The name of the longest railway in the world may confuse. It is transcontinental, not a railroad running along the western or Pacific coast of Canada. Work began in 1880, under a Conservative government led by Sir John Macdonald. In order to persuade capitalists to invest in it, Macdonald offered potential investors millions of acres of fertile arable land running alongside the proposed tracks. He also offered subsidies and tax exemption.
One of Macdonald’s headaches as Prime Minister of the second largest country in the world was that a part of it – British Columbia – refused to join the Canadian Federation in 1871 until a promise was made to build a transcontinental railway.
The actual construction of this extraordinary railroad was a miracle of engineering in itself: it had to be erected over mostly uninhabited territory, in temperatures over well under zero in winter; tunnels had to be blasted beneath the Rocky Mountains; bridges must be built over the Columbia and other wide and swift rivers.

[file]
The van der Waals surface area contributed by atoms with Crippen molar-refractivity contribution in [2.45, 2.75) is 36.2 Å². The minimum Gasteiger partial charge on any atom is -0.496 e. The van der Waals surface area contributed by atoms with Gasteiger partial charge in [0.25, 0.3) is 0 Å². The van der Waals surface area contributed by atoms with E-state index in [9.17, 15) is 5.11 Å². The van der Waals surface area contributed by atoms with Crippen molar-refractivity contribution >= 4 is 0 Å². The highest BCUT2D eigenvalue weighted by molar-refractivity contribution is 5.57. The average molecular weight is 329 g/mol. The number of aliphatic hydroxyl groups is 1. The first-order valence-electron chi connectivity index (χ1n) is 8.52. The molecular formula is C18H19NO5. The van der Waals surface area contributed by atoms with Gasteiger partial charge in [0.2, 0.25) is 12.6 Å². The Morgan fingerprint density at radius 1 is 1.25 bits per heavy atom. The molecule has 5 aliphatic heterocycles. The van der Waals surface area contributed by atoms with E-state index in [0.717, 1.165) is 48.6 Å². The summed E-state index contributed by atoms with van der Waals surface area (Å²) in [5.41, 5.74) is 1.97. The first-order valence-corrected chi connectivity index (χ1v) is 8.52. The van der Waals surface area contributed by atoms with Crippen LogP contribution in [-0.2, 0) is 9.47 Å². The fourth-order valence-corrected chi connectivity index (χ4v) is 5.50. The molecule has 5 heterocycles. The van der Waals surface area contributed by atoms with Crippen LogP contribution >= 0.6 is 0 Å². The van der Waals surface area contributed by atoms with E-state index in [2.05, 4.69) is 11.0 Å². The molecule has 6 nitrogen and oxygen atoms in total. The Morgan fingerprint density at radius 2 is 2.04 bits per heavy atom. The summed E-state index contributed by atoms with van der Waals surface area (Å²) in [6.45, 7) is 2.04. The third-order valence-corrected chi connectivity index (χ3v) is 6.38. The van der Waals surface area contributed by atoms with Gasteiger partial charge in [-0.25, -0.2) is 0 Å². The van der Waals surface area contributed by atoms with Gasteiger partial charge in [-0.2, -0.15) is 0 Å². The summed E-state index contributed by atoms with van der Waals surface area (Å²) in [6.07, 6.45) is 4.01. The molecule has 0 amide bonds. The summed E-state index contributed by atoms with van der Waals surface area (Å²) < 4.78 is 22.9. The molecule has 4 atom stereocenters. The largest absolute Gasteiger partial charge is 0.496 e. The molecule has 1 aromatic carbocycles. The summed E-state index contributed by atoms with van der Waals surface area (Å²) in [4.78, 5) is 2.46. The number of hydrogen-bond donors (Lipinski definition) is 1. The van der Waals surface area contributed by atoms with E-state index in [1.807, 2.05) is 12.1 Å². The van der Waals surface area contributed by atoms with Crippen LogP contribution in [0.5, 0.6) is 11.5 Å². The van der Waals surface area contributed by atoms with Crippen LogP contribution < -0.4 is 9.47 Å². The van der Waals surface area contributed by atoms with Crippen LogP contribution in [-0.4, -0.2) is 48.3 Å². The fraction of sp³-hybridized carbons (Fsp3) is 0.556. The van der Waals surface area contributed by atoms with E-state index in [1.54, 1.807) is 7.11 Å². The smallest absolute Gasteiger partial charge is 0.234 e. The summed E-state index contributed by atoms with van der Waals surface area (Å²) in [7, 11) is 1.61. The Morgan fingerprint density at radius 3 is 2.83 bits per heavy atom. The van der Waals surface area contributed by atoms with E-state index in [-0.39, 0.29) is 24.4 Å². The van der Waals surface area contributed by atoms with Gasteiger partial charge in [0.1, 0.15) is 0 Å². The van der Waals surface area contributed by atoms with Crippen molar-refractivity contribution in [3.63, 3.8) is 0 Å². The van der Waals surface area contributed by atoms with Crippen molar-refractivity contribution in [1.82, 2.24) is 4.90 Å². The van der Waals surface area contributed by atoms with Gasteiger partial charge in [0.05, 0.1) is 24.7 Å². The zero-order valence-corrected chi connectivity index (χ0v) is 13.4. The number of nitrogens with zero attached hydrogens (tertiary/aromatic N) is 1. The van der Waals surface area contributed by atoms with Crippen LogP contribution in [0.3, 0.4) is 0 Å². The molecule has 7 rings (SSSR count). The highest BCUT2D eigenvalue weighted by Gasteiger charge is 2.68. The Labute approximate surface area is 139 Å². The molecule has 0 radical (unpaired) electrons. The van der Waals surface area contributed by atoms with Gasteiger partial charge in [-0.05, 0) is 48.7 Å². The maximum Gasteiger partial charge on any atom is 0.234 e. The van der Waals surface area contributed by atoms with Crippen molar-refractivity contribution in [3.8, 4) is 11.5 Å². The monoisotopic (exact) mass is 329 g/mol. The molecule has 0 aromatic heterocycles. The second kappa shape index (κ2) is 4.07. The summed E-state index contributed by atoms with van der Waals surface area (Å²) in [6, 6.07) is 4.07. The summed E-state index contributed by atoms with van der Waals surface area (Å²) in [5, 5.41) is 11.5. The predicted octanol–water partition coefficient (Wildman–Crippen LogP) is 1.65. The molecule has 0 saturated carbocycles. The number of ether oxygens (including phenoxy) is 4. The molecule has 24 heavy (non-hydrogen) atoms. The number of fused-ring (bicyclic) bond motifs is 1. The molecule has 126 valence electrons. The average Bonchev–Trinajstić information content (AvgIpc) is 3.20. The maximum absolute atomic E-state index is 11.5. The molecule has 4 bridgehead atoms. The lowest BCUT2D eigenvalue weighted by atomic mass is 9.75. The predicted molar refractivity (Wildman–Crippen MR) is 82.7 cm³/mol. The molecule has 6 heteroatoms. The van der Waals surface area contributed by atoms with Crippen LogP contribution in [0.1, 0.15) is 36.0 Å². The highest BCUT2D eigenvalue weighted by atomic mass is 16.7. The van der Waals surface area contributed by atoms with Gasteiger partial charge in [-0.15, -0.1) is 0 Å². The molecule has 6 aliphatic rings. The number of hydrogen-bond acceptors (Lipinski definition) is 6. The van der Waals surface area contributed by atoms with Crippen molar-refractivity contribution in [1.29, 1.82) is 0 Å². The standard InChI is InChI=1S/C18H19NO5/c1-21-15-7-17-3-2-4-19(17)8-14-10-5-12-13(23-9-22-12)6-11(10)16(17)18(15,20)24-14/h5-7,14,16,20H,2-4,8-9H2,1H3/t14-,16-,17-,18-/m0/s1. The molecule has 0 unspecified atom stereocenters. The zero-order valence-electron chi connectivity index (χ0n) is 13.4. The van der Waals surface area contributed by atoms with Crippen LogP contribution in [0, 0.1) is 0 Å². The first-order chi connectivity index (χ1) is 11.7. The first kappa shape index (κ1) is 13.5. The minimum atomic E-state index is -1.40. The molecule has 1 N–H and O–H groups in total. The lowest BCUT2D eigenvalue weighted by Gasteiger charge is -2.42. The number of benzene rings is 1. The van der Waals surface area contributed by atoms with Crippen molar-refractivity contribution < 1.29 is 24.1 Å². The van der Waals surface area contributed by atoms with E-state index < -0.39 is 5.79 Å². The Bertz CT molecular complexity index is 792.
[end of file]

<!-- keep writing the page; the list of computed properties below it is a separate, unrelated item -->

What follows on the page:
The Canadian Pacific Railway was however completed by 1885, a superb feat of coordination, enterprise and engineering skills. In only five years a continent had been crossed. The railway achieved immediate political and economic importance. The boundary line dividing Canada from the United States, called the 49th parallel, was unmarked and undefended, as it always had been. The new railway ran just north of this mystic boundary line to ensure the US did not penetrate the area. Land-hungry US politicians had to accept the fait accompli.
Once the line was up and running, settlement of the prairies became possible and more immigration encouraged. Trade and industry in the St. Laurence Valley was extended westwards towards the Pacific.
Already established small towns on the route such as Winnipeg, Calgary and Vancouver grew at an astonishing rate. In 1891 Russia began her own version, called the Trans-Siberian Railway, which would also have remarkable industrial, economic and social effect on a basically backward country.
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